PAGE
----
Can you believe that it has been almost 20 years since the FODMAP concept was born? From humble beginnings in our small Melbourne laboratory, our FODMAP food testing program has continued to grow and inform our working knowledge of the FODMAP diet. More importantly, it has become the cornerstone of our Monash FODMAP Diet App!
As the years go on, we occasionally like to retest foods from the past, to ensure that the information we provide to app users is up-to-date. This is important as changes in agricultural and food industry practices and environmental factors can influence FODMAP levels in food.
Our most recently re-tested foods were grapes and strawberries. We chose these fruits in part, because some people over the years had reported to us discomfort after eating them. Our app has since been updated with this new data.
32g (6 grapes) - Low FODMAP serve
48g (10 grapes) - Moderate in FODMAPs (excess fructose)
75g (15 grapes) - High in FODMAPs (excess fructose)
28g (6 grapes) - Low FODMAP serve
42g (9 grapes) - Moderate in FODMAPs (excess fructose)
75g (15 grapes) - High in FODMAPs (excess fructose)
65g (5 medium strawberries) - Low FODMAP serve
75g (6 medium strawberries) - Moderate in FODMAPs (excess fructose)
100g (8 medium) - High in FODMAPs (excess fructose)
We know that this is BIG news, so let’s discuss in more detail the many factors that may account for these changes that we are observing over time.
In recent years, our international research partnerships have grown, and we have had more of an opportunity to test foods sourced from other countries. Unsurprisingly, we have found that the FODMAP content of foods (especially fresh produce) can vary significantly from country to country. Why might this be? Keep reading to learn more…
The impact of climate change on agriculture is already becoming obvious. Broadly speaking, increased drought conditions has seen soil become drier and more nutrient-depleted, leading to increased use of fertilisers and other agro-chemicals to help crops grow (1). Fertiliser use and type is thought to influence the nutrient content of crops(2). Crops themselves have had to adapt, with more hardy, drought tolerant varieties now being favoured by farmers as they are more likely to survive(1).
But what does this have to do with FODMAPs? Well, research has already demonstrated that plants are capable of changing their chemical structure to help ensure survival when exposed to stressors in their environment(3). One of these natural defence mechanisms is to increase their production of fructans, which provide plant cells with greater structural integrity, making them more hardy and resistant to damage from environmental changes, pests and disease(3). We have previously seen an example of this when we retested bananas.
These factors, in addition to increases in the number of cultivars (varieties) of produce grown, climate and differences in agricultural methods between countries (2), likely account for the natural variation we observe in the FODMAP content of the same type of food from different sources.
Did you know that some fresh produce may be over a year old by the time you eat it? It is now common practice that many fruits and vegetables are kept in cold storage for long periods. In fact many are even harvested unripe, transported and stored in cold and/or controlled atmosphere storage, then later artificially ripened just prior to sale(4). These practices not only prevent spoilage, but ensure consumers have access to seasonal produce all year round!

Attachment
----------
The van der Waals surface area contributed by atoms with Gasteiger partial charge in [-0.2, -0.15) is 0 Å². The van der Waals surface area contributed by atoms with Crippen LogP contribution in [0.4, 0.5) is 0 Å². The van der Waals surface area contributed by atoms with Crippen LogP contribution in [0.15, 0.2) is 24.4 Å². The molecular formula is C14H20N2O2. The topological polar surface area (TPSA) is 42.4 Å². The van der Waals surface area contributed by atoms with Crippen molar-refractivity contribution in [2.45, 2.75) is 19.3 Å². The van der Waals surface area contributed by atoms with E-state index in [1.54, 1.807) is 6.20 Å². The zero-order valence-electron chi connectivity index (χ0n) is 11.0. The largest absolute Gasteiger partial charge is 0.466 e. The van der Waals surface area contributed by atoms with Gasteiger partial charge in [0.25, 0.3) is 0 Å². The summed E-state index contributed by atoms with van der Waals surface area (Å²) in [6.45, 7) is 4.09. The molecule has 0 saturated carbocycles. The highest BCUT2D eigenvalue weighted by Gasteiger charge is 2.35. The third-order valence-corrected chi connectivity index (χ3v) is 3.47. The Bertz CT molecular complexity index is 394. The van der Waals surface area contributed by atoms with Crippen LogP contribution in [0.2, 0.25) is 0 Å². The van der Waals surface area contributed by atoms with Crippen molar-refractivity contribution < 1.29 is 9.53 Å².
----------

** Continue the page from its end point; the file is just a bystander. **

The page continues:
Unfortunately, cold storage is another factor known to increase fructan production in plants(3). Increases in fructose content are also known to occur in these environments. Under these conditions, plants begin to break down long-chain carbohydrates (such as starch) into oligosaccharides (such as fructans), fructose and other sugars(5). Fructose in particular seems to act like an antioxidant and ‘anti-freeze’ to prevent cold-related damage to the plant. This phenomenon is known as ‘cold-induced sweetening’, and is the reason why many root vegetables taste better when they are grown in cold climates(6).
More research is certainly needed in this area to better understand how food storage conditions may alter the FODMAP content of fresh foods.
Have you noticed how some varieties of fruits and vegetables just taste better than others? This is not a coincidence - as consumers demand tastier fresh food, scientists and farmers are driven to supply produce with more desirable characteristics. If we use strawberries and grapes as an example, most consumers will prefer sweeter tasting varieties(7). By nature (or nurture), these varieties may have a higher sugar content, of which fructose is one of the key sugars present(7). It is certainly possible that the increased fructose content observed in the retested strawberries and grapes may (at least partially) be explained by increasing consumer preference for sweeter varieties of these fruits.
Firstly, if you already include strawberries or grapes in your diet and tolerate these well, then there is no reason to change anything! Your FODMAP diet only needs to be as restrictive as your individual symptoms require.
However, if you have struggled with strawberries or grapes in the past, these new results may offer an explanation. You may even like to try reintroducing them again in the new green serving size amounts to see if you tolerate these better.
On a practical note, these new testing results have encouraged us to move away from labelling any food as ‘FODMAP free’, as we know now that this label may not stand the test of time. Instead, we are working hard behind the scenes to add more information about serving size limits for every food in the app.
As always, our ongoing commitment is to keep testing and retesting foods and communicate these results via regular app updates. We hope this will continue to empower people with IBS to live happier, healthier lives!